28. Such a party cannot be founded mechanically; it will emerge in the class struggles ahead. However, it is urgent to create as soon as possible a revolutionary pre-party organization which unites activists on the basis on an authentic Marxist program and which fights for the formation of such a party. The RCIT looks forward to collaborating with Greek revolutionaries and supporting them in achieving this goal!
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____ No to chauvinist war-mongering by Japanese and Chinese imperialism! Chinese and Japanese workers: Your main enemy is at home! Stop the conflict on the Senkaku/Diaoyu-islands in the East China Sea! 23.9.2012, in: Revolutionary Communism No. 6, http://www.thecommunists.net/worldwide/asia/no-war-between-china-and-japan/
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____ The China Question and the Marxist Theory of Imperialism. Again on China as an imperialist Power. Reply to a Polemic from CSR (Venezuela) and PCO (Argentina), December 2014, in: Revolutionary Communism No. 32, http://www.thecommunists.net/theory/reply-to-csr-pco-on-china/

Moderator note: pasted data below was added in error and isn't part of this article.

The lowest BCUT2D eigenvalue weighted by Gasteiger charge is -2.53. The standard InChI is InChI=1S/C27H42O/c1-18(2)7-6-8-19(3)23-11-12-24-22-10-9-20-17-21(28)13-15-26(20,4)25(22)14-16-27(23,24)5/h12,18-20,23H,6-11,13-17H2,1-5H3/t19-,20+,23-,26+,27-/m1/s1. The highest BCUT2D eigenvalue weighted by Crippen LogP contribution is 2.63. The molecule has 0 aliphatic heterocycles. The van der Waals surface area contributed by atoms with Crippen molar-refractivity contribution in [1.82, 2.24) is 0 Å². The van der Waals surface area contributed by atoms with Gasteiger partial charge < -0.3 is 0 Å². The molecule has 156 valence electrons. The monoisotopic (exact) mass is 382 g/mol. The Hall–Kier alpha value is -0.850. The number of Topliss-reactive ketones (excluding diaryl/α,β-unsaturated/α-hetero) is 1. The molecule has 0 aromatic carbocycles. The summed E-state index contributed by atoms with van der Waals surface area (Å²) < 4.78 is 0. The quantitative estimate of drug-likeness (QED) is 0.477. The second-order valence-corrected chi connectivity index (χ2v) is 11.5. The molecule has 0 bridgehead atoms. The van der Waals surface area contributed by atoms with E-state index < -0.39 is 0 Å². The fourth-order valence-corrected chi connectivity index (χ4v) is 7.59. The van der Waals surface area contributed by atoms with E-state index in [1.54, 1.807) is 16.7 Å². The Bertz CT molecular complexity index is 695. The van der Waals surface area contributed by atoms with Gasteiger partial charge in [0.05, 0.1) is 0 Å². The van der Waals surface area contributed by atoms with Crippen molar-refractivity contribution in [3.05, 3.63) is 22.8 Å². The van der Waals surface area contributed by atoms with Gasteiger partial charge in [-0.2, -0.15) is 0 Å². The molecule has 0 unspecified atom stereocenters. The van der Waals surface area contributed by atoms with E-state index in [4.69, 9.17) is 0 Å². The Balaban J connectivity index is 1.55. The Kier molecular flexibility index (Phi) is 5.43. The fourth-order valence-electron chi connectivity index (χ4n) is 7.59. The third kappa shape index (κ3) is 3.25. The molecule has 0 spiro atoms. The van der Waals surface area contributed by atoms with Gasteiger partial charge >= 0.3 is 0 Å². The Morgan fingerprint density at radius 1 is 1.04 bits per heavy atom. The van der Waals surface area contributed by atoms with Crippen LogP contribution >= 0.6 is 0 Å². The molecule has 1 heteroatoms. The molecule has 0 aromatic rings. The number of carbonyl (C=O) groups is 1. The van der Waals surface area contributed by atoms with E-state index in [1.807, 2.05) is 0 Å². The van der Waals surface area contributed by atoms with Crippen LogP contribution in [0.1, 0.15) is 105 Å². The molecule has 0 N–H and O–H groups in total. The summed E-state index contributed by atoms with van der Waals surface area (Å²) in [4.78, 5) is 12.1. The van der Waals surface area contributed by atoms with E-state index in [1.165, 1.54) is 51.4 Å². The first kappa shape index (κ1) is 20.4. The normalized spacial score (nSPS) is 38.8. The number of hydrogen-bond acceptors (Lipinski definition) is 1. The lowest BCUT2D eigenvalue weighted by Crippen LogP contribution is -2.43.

____ The British Left and the EU-Referendum: The Many Faces of pro-UK or pro-EU Social-Imperialism. An analysis of the left’s failure to fight for an independent, internationalist and socialist stance both against British as well as European imperialism, in: Revolutionary Communism No. 40, August 2015, http://www.thecommunists.net/theory/british-left-and-eu-referendum/
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____ Europe / North Africa: Storm the Gates of Rome! Open Borders for Refugees! Stop the Imperialist EU-War against Refugees! No to the Preparations for an Imperialist Aggression against Libya! 22.5.2015, http://www.thecommunists.net/worldwide/europe/eu-war-against-refugees/